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Buddhu Singh v. State Of U.P. & Others - WRIT - C No. 56444 of 2006  RD-AH 17592 (12 October 2006)
Civil Misc. Writ Petition No. 56444 of 2006.
State of U.P. and others
Hon'ble Anjani Kumar, J.
Heard learned counsel appearing on behalf of the parties.
By means of present writ petition under Article 226 of the Constitution of India, the petitioner has challenged the order passed by the Additional Commissioner (Judicial), Moradabad Division, Moradabad dated 28th September, 2006, which is interlocutory in nature, whereby only the interim order dated 3rd July, 2006 has been vacated.
Learned counsel for the petitioner submitted that the order of staying the interim order, which has already been granted, should not have been passed by the Additional Commissioner.
In view of the law laid down by the Apex Court in the case reported in 1992 (1) J.T., 571 - U.P. Junior Doctor's Action Committee & others Vs Dr. B. Sheetal Nandwani & others, the authorities in exercise of jurisdiction at interlocutory stage a relief which is asked for and is available at the disposal of the matter is not granted. The Apex Court has held as under :-
"It is a well-known rule of practice and procedure that at interlocutory stage a relief which is asked for and is available at the disposal of the mater is not granted. The writ petitioners wanted admission into post-graduate course as the main relief in the writ petition. To have it granted at the threshold creates a lot of difficulties. In a case where the petitioner ultimately loses in a case of this type a very embarrassing situation crops up. If he has by then read for two to three years, there is a claim of equity raised on the plea that one cannot reverse the course of time. In a case of this type equities should not be claimed or granted. Taking an overall picture of the matter we are of the view that unless there is any special reason to be indicated in clear terms in an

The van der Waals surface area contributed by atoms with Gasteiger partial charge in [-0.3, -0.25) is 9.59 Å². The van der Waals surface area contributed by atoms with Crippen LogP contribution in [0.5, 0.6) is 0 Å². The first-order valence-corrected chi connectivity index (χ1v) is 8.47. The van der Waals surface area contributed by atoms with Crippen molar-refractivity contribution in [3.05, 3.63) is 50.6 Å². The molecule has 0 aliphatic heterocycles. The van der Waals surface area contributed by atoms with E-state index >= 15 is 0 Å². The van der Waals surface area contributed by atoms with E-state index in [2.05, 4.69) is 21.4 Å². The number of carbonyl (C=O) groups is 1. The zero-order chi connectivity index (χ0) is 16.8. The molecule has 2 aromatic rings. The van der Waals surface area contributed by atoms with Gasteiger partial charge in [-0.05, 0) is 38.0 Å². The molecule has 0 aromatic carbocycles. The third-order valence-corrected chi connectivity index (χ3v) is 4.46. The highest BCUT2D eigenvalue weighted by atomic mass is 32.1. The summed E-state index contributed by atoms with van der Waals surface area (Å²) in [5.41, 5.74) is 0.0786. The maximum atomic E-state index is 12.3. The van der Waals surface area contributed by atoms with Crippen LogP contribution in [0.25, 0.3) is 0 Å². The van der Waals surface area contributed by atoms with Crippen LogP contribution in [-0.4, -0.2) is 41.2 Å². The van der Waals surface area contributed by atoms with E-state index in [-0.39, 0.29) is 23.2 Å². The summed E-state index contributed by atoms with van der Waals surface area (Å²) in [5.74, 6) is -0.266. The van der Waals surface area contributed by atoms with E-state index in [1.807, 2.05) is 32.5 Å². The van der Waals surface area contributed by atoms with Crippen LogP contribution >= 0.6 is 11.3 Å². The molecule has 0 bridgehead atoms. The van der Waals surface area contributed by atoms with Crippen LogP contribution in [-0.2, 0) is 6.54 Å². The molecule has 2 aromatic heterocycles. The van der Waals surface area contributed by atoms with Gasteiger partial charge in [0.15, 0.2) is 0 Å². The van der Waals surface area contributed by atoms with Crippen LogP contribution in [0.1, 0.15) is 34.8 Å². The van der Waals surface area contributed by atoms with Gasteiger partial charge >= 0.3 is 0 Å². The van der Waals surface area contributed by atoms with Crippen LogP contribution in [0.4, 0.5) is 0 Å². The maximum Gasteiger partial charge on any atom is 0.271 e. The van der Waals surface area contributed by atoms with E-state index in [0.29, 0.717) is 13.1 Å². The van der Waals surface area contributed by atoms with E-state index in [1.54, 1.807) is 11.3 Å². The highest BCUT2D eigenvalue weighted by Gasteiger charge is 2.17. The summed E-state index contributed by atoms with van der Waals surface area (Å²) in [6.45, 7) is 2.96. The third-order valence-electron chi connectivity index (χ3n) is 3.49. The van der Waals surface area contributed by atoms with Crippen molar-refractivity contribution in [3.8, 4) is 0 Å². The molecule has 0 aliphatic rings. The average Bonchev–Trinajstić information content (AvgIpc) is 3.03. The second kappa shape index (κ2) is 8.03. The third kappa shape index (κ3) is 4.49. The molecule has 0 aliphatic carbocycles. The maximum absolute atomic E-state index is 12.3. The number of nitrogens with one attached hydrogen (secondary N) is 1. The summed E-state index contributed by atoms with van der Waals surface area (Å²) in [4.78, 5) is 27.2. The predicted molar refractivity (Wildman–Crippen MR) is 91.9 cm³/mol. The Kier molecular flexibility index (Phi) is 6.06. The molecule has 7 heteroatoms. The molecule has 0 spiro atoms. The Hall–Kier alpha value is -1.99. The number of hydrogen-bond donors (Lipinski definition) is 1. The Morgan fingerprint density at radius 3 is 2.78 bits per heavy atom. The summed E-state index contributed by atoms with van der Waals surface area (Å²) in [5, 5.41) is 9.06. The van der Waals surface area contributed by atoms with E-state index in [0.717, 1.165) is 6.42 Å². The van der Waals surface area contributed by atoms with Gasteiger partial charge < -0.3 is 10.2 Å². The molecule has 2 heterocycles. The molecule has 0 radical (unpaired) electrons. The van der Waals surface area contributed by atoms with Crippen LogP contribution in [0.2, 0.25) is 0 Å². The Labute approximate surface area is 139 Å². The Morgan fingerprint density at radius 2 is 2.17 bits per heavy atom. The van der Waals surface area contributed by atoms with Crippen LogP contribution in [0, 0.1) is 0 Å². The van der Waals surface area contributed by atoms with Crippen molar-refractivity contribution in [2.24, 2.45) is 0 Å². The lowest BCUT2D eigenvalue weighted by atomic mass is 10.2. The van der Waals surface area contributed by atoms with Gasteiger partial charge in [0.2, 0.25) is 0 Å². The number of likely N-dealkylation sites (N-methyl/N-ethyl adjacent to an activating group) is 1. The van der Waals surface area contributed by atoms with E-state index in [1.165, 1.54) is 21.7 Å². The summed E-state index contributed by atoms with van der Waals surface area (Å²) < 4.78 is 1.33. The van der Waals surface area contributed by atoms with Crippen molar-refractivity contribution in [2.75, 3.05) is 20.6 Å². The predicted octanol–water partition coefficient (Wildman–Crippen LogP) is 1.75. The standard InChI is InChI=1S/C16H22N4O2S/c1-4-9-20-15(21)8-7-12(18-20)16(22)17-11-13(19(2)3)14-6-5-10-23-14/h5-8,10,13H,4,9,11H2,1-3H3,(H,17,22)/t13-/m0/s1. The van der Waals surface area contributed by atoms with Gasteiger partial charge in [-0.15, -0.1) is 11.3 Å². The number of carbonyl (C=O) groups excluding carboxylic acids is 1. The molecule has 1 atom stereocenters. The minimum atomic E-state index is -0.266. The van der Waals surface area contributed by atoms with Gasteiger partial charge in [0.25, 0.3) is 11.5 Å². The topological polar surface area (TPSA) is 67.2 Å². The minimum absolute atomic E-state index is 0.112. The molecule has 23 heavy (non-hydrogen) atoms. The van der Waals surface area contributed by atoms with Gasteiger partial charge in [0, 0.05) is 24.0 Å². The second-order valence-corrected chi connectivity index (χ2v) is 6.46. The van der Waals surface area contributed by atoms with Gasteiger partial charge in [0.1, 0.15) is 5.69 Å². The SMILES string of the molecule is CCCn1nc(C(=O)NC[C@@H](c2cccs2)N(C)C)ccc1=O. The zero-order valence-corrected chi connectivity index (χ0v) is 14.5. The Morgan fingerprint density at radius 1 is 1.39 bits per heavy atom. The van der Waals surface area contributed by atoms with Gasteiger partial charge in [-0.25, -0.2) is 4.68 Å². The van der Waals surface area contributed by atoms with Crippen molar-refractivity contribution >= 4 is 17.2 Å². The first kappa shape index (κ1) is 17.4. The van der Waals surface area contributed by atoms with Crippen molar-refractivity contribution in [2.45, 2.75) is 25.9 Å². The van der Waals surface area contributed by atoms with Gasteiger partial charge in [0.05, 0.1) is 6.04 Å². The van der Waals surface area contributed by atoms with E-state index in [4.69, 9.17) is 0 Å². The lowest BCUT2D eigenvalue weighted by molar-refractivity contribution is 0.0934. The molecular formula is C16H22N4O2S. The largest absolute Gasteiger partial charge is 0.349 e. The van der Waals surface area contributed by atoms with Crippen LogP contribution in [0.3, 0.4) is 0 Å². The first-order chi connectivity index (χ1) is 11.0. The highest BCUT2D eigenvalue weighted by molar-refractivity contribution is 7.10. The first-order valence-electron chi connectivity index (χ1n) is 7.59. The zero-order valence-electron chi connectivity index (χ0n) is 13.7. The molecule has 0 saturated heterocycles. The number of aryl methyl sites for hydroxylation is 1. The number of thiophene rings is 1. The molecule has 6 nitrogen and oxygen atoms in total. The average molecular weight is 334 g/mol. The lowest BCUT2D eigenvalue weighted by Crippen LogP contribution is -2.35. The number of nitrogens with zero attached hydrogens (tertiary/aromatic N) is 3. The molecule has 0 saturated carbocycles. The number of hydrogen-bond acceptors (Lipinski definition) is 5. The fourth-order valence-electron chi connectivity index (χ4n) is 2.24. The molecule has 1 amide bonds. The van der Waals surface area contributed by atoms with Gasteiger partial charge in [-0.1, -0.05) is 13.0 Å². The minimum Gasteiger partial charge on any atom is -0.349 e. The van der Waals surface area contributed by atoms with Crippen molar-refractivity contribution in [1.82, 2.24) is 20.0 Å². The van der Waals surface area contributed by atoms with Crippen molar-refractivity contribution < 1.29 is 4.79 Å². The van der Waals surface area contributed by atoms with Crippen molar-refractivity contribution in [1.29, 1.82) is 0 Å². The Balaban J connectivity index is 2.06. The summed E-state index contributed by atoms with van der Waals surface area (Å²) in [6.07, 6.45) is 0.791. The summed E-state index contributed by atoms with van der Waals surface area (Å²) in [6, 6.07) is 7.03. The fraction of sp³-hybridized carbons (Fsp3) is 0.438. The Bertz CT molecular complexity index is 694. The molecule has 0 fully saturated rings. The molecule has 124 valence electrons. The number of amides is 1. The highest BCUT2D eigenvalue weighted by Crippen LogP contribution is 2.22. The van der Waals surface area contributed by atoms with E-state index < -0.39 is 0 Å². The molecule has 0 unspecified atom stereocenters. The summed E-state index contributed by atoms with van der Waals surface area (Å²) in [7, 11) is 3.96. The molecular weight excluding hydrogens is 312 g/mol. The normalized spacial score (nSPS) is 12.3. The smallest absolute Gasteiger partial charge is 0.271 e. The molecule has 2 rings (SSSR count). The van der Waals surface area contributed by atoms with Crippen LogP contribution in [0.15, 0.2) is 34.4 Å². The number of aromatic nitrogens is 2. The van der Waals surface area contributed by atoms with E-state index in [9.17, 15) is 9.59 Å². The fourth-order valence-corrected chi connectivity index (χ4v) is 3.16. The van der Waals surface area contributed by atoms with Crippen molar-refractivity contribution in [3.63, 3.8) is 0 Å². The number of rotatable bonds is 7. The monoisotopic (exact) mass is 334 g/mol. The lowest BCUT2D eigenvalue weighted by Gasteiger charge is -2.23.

interlocutory order s a rule no provisional admission should be granted and more so into technical courses."
The Apex Court in the case of State of Uttar Pradesh and others Vs. Ram Sukhi Devi, reported in [(2005) 1 UPLBEC, 1 has held, which read thus :-
"Time and again this Court has deprecated the practice of granting interim orders which practically give the principal relief sought in the petition for no better reason than that of prima facie case has been made out, without being concerned about the balance of convenience, the public interest and a host of other considerations."
In view of what has been stated above, the order impugned in the present writ petition does not require any interference by this Court in exercise of jurisdiction under Article 226 of the Constitution of India, as the Sub-Divisional Officer has already cancelled the Patta granted in favour of the petitioner in which the Additional Commissioner during the pendency of revision has initially granted interim order and ultimately dismissed the revision filed by the petitioner.
In this view of what has been stated above, this writ petition has no force and is accordingly dismissed.
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